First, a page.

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United States v. John

United States District Court, E.D. New York

January 23, 2017

UNITED STATES OF AMERICA
v.
CHRISTIAN JOHN and MARVIN JOHNSON, Defendants.

          For the Government: KELLY T. CURRIE Acting United States Attorney Eastern District of New York by CELIA A. COHEN SOUMYA DAYANANDA ROBERT T. POLEMENI Assistant United States Attorneys

          For Defendant Christian John: EPHRAIM SAVITT NATASHA D. MAROSI.

          For Defendant Marvin Johnson: JOHN F. KALEY, Doar Rieck & Mack, RICHARD JASPER, YING STAFFORD.

          MEMORANDUM AND ORDER

          FREDERIC BLOCK, SENIOR UNITED STATES DISTRICT JUDGE

         After a 17-day jury trial, Christian John was convicted of racketeering; racketeering conspiracy; drug distribution conspiracy; robbery; robbery conspiracy; murder-for-hire conspiracy; charges relating to the murder of five individuals, the attempted murder of a sixth and an assault on a seventh; and possession and use of a firearm in connection with various other crimes. His co-defendant, Marvin Johnson, was acquitted of the racketeering and racketeering conspiracy charges, but convicted of participation in the drug distribution conspiracy, robbery conspiracy, use of a firearm in connection with those conspiracies, and participation in one of the murders.

         Both defendants now move for judgments of acquittal pursuant to Federal Rule of Criminal Procedure 29 and, in the alternative, new trials pursuant to Rule 33. For the following reasons, the motions are denied.

         I. John's Motions

         A. Judgment of Acquittal

         “A Rule 29 motion should be granted only if the district court concludes there is ‘no evidence upon which a reasonable mind might fairly conclude guilt beyond a reasonable doubt.'” United States v. Irving, 452 F.3d 110, 117 (2d Cir. 2006) (quoting United States v. Taylor, 464 F.2d 240, 243 (2d Cir. 1972)). The defendant “carries a heavy burden, and must show that when viewing the evidence in its totality, in a light most favorable to the government, and drawing all inferences in favor of the prosecution, no rational trier of fact could have found him guilty.” Id. (citing Jackson v. Virginia, 443 U.S. 307, 319 (1979)).

         John's challenge to the verdict centers on the alleged enterprise, the “Hull Street Crew.” He argues that the government failed to prove (1) that the enterprise existed, (2) that it engaged in a pattern of racketeering activity, or (3) that any of the murders and other violent crimes he was convicted of were committed to maintain or increase a position in it.[1]

         1. Existence of the Enterprise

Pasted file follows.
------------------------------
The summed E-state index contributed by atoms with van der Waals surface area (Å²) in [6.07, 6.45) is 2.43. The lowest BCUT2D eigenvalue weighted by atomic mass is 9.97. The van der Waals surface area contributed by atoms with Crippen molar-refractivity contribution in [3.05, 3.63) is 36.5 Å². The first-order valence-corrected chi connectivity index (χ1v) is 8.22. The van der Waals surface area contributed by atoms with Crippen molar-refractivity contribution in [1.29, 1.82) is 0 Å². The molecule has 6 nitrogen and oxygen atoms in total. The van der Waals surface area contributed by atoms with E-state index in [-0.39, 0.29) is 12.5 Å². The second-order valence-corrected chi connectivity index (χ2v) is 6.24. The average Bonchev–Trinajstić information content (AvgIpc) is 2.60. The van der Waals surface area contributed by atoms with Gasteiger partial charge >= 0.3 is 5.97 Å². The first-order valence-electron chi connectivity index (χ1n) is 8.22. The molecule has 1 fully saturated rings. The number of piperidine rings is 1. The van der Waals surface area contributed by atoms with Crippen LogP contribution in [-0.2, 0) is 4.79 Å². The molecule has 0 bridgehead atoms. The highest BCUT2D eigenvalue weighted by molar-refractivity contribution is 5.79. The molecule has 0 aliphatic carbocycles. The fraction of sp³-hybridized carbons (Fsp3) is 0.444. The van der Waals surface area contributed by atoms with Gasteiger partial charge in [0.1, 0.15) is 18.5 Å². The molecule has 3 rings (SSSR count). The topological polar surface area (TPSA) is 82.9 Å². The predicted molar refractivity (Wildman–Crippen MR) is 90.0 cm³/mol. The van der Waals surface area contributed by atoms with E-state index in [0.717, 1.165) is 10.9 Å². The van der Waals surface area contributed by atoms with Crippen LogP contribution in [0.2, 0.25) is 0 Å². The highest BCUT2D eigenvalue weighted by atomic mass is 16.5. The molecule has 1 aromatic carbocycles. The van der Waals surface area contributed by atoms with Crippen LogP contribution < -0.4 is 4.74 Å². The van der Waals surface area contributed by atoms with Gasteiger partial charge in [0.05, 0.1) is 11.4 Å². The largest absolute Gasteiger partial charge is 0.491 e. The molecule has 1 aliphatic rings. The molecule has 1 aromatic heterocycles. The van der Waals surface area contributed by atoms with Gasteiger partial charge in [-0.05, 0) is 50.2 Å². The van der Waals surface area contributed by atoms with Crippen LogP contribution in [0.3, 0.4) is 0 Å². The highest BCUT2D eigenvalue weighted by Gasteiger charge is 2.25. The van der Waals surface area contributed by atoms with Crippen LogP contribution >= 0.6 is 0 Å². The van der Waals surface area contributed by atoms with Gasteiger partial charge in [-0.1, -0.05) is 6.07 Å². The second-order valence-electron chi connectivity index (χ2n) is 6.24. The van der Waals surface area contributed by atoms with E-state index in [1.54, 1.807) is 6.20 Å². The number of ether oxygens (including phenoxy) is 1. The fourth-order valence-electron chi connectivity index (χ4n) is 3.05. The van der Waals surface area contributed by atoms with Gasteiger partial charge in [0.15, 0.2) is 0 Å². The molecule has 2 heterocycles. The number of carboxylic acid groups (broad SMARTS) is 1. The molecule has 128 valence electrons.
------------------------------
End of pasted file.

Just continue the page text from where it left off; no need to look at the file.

A RICO “enterprise” is “ a group of persons associated together for a common purpose of engaging in a course of conduct.” United States v. Turkette, 452 U.S. 576, 583 (1981). Its existence is proven “by evidence of an ongoing organization, formal or informal, and by evidence that the various associates function as a continuing unit.” Id. Although an enterprise must have a structure, it need not be a “business-like entity” with a hierarchical chain-of-command or fixed roles for its members. See Boyle v. United States, 556 U.S. 938, 945, 948 (2009).

         It is undisputed that the Court's jury instructions correctly defined “enterprise.” There was, moreover, ample evidence to support the jury's conclusion that the “Hull Street Crew” fit that definition. Several witnesses testified that John recruited others and gave them orders to sell marijuana and cocaine. He also planned and directed others to assault and murder those whom he perceived as rivals or threats to his ventures. His confederates obeyed these orders. This structure persisted over a number of years.

         John objects that the gang was nothing more than a collection of “independent street operators, ” John's Mem. of Law 17, most of whom had spent their lives engaged in criminal activity, and some of whom did not work with John until many years after the enterprise was allegedly created. He also notes that they committed crimes against each other as often as they worked together; for example, John was convicted of planning to murder Johnson and of beating up another alleged member of the enterprise, Michael Farmer.

         John concedes, however, that the group “at times banded together i n a c o m m o n venture.” Id. Neither independent side projects nor shifting loyalties are mutually exclusive with the existence of an enterprise. The Second Circuit has been clear that an enterprise “may continue to exist even though it undergoes changes in membership, ” United States v. Eppolito, 543 F.3d 25, 49 (2d Cir. 2008), and that a ‚Äúperiod of quiescence in an ...


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